The Taco Bell menu loses its beloved LTO (could it pull a Mexican pizza?)

Taco Bell has received a lot of publicity for its Mexican pizza shenanigans. The Yum! Brands (YUM) – Get yum! Report Brands Inc. The fast-food chain removed the item from its menu for pandemic-related reasons (he said) and then returned it this summer to sell due to what the company said surprisingly high demand.

Now, the fan-favorite item is largely out of stock, and the fast-food chain is expected to bring it back later this year (possibly as early as fall).

If that sounds like an extended publicity stunt, it might be, but the channel will never admit it. The whole deal looks like Coca-Cola (KO) – Get The Coca-Cola Company (The) Report Coke’s New Deal in 1985. The beverage company changed its classic recipe much to the horror of fans only to bring back “Classic Coke” a few months later.

Many people thought it was all planned from the start, but Coca-Cola executives have always said that was not the case. Either way, the moves have drawn a huge amount of attention to the company and that seems to be the script Taco Bell has been following.

Now, a company Taco Bell did business with could do the same with another popular food product.

Is the Choco Taco gone for good?

While Choco Taco is a Unilever (UL) – Get the Unilever PLC report a product marketed under the Klondike brand, it has appeared on the Taco Bell menu several times. It was even brought back earlier this year for a short time.

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“We are excited to reunite with our Klondike partners and test the iconic Choco Taco with today’s consumer,” said Liz Matthews, Taco Bell’s global head of food innovation, in a press release. A year away is special and doing it on our 60th anniversary was the perfect fit.

So with the two companies being closely associated, it’s no exaggeration to think that Unilever, which recently decided very publicly to stop making the Choco Taco, wants to kill off the beloved treat so it can come back again. stronger.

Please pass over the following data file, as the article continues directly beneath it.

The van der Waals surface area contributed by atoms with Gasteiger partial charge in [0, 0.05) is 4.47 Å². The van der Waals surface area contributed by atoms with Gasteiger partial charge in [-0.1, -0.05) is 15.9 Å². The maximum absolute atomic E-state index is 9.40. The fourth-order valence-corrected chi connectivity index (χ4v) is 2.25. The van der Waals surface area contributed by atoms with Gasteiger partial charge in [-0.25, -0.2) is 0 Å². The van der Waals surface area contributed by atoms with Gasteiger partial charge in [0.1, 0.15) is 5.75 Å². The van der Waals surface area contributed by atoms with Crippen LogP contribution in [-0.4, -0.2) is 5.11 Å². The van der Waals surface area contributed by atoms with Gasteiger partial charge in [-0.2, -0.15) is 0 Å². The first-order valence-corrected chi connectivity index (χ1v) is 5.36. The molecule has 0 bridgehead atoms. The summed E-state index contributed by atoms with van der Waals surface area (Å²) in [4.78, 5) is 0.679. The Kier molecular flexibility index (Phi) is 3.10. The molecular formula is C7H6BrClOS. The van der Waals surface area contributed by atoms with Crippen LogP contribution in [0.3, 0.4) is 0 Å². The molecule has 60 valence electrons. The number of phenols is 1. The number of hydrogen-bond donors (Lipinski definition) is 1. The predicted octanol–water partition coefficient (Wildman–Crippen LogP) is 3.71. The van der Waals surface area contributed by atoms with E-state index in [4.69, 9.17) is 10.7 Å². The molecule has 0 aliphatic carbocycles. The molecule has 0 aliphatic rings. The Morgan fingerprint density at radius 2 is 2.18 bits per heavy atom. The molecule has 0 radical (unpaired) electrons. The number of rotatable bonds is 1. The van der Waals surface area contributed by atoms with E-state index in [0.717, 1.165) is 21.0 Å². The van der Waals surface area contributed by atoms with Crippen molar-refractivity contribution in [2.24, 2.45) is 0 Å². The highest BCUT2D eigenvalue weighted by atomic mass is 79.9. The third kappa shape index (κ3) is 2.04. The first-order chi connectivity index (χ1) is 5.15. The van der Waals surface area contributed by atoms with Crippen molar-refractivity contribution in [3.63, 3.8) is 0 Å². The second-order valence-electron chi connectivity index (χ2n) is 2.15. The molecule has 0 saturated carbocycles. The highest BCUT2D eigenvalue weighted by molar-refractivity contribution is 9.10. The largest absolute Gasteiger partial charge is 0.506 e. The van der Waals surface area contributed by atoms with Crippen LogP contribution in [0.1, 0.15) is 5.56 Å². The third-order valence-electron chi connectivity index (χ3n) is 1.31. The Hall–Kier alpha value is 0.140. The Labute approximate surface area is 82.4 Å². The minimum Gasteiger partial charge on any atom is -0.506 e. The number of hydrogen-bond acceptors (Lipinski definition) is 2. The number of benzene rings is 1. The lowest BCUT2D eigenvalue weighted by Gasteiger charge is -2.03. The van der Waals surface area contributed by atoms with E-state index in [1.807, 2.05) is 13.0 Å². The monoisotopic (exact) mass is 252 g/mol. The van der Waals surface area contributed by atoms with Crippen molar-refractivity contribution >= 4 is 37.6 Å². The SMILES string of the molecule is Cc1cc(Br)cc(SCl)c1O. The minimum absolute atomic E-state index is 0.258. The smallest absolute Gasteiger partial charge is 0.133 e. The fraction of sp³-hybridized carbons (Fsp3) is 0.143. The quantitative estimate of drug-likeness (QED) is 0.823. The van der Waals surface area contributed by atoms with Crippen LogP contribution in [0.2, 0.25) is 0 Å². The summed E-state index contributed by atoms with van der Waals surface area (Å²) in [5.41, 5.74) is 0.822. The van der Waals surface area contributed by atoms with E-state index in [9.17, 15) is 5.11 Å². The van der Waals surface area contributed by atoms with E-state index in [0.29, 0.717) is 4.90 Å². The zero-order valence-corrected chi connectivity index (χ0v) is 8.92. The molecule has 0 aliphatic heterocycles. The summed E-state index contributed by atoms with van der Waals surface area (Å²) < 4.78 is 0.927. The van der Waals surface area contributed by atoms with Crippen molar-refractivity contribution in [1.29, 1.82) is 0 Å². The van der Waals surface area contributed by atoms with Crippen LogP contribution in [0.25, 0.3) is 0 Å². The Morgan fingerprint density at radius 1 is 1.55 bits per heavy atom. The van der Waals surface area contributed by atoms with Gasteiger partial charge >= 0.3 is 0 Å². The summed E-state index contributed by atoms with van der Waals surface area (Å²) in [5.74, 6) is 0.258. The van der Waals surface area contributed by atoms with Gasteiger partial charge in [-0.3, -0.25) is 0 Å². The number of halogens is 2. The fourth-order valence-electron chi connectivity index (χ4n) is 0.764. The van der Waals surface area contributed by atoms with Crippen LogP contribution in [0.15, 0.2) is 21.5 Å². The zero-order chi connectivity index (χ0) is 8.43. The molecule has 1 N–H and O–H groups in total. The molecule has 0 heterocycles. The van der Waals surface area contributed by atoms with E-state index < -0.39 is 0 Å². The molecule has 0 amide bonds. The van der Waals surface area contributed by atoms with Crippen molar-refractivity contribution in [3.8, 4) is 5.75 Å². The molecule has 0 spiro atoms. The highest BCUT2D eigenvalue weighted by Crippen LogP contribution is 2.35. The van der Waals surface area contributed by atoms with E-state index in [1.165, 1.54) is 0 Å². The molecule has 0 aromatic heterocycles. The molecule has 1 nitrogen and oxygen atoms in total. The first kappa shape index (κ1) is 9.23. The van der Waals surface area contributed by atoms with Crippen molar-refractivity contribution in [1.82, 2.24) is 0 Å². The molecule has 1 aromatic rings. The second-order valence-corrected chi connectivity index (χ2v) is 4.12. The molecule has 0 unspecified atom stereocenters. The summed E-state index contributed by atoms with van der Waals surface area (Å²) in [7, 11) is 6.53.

It’s possible, maybe even likely, that Unilever has a plan here. It’s also possible that the company, which has streamlined its portfolio through sales and closures, just wants to see what happens. If a wave of public support arises, we could see a revival of Choco Taco – perhaps the item would become a limited-time seasonal offer at Taco Bell,

If public outrage is fleeting, the brand could actually die, or a third option could emerge.

Nostalgia has become big business

Well-known brands have become a bit like comic book characters. Sure, they can die, but death never seems so permanent and the purpose of demise may very well be to plot a comeback.

“A beloved product being discontinued does not mean it is lost forever. After Hostess went bankrupt in 2012 and ceased production of its beloved Twinkies, the company was acquired shortly thereafter by Apollo Global Management and Metropoulos & Co – who took it public in 2016. Necco Wafers ceased production in 2018 when the New England Confectionery Co. went bankrupt, but they returned in 2020, manufactured by Spangler Candy,” FoodDive’s Megan Poinski reported.

The death of the Choco Taco looks like a publicity stunt (and the company insists it isn’t, in fact). If people miss the product and take to social media, it seems likely that it will come back one way or another.

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